3. The basic reason which led the trial court to disbelieve the evidence of the PWs is the improbability of recognizing the assailants as the occurrence was on a dark night and inside a hut where the deceased was sleeping. Now, if the occurrence had really taken place inside the hut we would agree with Shri Bachawat that it would not have been possible to recognise the assailants; but then, as pointed out by the High Court, and rightly, the trial court missed the point that the assault had taken place about 160 yards away from the hut in an open place. This conclusion of the High Court is based on the recovery of one blood-stained shoe of the deceased found at that place, which has been market as (6) in the sketch map prepared by the IO, PW.10.

Shri Bachawat has urged that this shoe, which was marked as MO 4, had not been identified by any of the PWs to have belonged to the deceased. The shoe to be identified, according to Shri Bachawat, was the one which was found inside the hut. This, however, is not so, as would appear from the evidence of the IO, to which we were referred by Shri Shukla, as in his evidence the IO stated in para 7 that "shoe item No.4 was recovered from the spot, another shoe item No.10 was recovered from Ranjit Singh's hut". PW.2 had in her evidence identified M.O.4 to be her husband's shoe.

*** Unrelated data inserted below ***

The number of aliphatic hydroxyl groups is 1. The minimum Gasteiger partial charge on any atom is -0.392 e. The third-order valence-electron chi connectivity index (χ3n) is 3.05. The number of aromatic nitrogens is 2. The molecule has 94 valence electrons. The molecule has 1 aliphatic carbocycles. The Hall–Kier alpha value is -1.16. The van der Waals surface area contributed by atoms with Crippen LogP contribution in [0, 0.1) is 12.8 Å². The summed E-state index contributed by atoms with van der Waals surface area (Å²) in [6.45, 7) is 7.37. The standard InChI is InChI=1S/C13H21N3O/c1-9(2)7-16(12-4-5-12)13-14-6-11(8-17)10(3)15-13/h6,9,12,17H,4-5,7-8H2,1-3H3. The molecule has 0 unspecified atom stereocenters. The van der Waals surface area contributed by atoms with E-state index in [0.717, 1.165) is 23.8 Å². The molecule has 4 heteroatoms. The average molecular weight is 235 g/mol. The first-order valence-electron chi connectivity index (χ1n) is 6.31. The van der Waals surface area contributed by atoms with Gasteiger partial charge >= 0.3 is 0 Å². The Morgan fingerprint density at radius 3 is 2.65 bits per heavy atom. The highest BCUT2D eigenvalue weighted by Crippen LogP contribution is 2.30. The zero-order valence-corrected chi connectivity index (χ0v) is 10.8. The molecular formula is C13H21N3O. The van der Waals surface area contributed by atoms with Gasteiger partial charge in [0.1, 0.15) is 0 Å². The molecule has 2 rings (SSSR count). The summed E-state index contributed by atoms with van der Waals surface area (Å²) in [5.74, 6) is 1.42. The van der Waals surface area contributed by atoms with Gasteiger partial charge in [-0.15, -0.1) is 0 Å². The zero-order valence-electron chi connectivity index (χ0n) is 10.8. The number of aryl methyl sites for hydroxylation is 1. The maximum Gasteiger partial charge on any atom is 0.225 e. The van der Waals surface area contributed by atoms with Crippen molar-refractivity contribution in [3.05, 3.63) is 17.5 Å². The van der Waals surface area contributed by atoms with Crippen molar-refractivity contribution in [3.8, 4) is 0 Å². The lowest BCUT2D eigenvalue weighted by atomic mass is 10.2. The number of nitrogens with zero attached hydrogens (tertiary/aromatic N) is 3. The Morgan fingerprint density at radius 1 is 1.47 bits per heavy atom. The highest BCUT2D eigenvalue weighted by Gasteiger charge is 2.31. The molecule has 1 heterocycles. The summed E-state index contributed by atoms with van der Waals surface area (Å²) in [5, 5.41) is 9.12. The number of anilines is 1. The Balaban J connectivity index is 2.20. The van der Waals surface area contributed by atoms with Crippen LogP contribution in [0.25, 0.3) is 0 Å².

4. This being the position, we would accept the prosecution case that the assault on the deceased was in an open place as the shoe was blood-stained and blood-stained earth and leaves were also found from where the shoe was recovered. The High Court was, therefore, right, according to us, when it observed that the deceased, after being assaulted about 160 yards away from the hut, ran to take shelter inside the hut where he collapsed on his bed. There is not much force in Shri Bachawat's contention that even if the occurrence was in an open place the assailants could not have been identified as the assault must have been during night time, as by early morning Ranjit Singh was found in a dying condition when the members of his family first met him. The appellants being persons having their fields in the neighborhood were known to the deceased, because of which it would not have been difficult to identify them in an open field. In the sketch map figure (7) indicates the place where the cots of accused Meharban and Rugga were lying. The place marked (7) is close to the place of assault indicated by figure (6) the two are really intervened by a road.